October 17th, 2007 by Menachem Wecker
My article Shabbat in The Age of Technology is in this week’s Forward on technology abstinence. It particularly attends to an assignment in Danna Walker’s “Understanding Mass Media” class at American University in Washington, D.C., which was featured in The Washington Post’s “The Longest Day.” It’s interesting to see how some people view religion and technology as adversaries, while others strive to find common ground.
MW: I wonder if you were in any way inspired by the notion of Sabbath in devising the project? How did it first occur to you? Did any of the students realize a spiritual/meditative benefit to cutting themselves off from technology?
Danna Walker: I did not take into consideration the Jewish Sabbath but I have heard from many readers about this observation and I wish it were a tradition in many other religions. It is a great way to find peace. Some students did talk about paying more attention to nature, going camping and enjoying interacting with the natural world. This was not a dominant theme, however.
MW: What were the limitations exactly? Could the students not even turn on lights, or was it just entertainment media that was prohibited?
DW: I have attached the assignment, which was simple and straightforward. They could still use electricity, just not electronic media.
MW: You asked the students to do this on a one case basis. Orthodox Judaism asks for this sort of project once a week, plus a handful of holidays. Do you think the added regularity would enhance or detract from the results you discovered in the assignment? Were there any Jewish students in the class?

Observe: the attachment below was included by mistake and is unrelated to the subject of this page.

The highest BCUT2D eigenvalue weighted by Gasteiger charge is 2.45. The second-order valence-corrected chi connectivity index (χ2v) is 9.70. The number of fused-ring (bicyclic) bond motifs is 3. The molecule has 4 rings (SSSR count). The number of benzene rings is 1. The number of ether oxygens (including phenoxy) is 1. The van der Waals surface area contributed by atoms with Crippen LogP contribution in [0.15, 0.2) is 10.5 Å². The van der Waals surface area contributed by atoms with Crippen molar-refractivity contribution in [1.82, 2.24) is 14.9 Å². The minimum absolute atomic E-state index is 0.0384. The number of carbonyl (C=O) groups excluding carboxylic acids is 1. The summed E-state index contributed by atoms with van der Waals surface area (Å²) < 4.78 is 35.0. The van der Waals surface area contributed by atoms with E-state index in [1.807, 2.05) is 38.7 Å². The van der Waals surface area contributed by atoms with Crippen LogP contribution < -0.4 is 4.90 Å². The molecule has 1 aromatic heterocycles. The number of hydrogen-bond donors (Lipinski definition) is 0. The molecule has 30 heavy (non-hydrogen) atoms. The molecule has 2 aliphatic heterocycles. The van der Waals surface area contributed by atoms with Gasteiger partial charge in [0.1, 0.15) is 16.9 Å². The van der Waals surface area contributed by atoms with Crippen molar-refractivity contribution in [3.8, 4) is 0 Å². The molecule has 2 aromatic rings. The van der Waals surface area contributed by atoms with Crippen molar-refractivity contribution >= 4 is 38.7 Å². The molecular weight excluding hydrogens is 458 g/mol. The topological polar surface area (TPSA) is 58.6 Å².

DW: No one in the class talked about this being part of their religious practice so I assume there were no Jewish students in the class. Maybe it’s me, but I got the impression that the task was not that big a deal for the older students but a very big deal for the younger ones (ie freshmen), which could have several meanings. I think that a regular e-media fast would take the mystery and fear out of the practice and enhance students’ lives. That’s just a personal opinion.
MW: What was your initial response to the assignment when it was first presented? Did any of your initial reactions prove to be realistic in retrospect?
Sara Blatchly: My initial reaction to Professor Walker’s assignment was that it was a joke. I really didn’t think that I would be able to complete the fast. I remember sitting in class last year, and hearing half of the people in the class complain to no-end about the assignment. In retrospect, I think the assignment was something that everyone should try. It really makes you realize how much you depend on technology to communicate.
MW: What if anything did you learn about media and communication from the assignment? About yourself?
SB: As a communications major, I think the assignment made me realize that we are so dependent on technology to communicate. Think about it … most people in Professor Walker’s class most likely talk through aim on their computers rather than walk across the quad to talk in person. I think the same thing goes for media. I know for myself, I get all, if not most of my news from the TV and the Internet. I honestly don’t remember the last time I went out and bought a hard copy of a newspaper.
MW: Do you think the word “addiction” should apply to the way people rely on media? Are you likely to alter any of your practices vis. media after the assignment?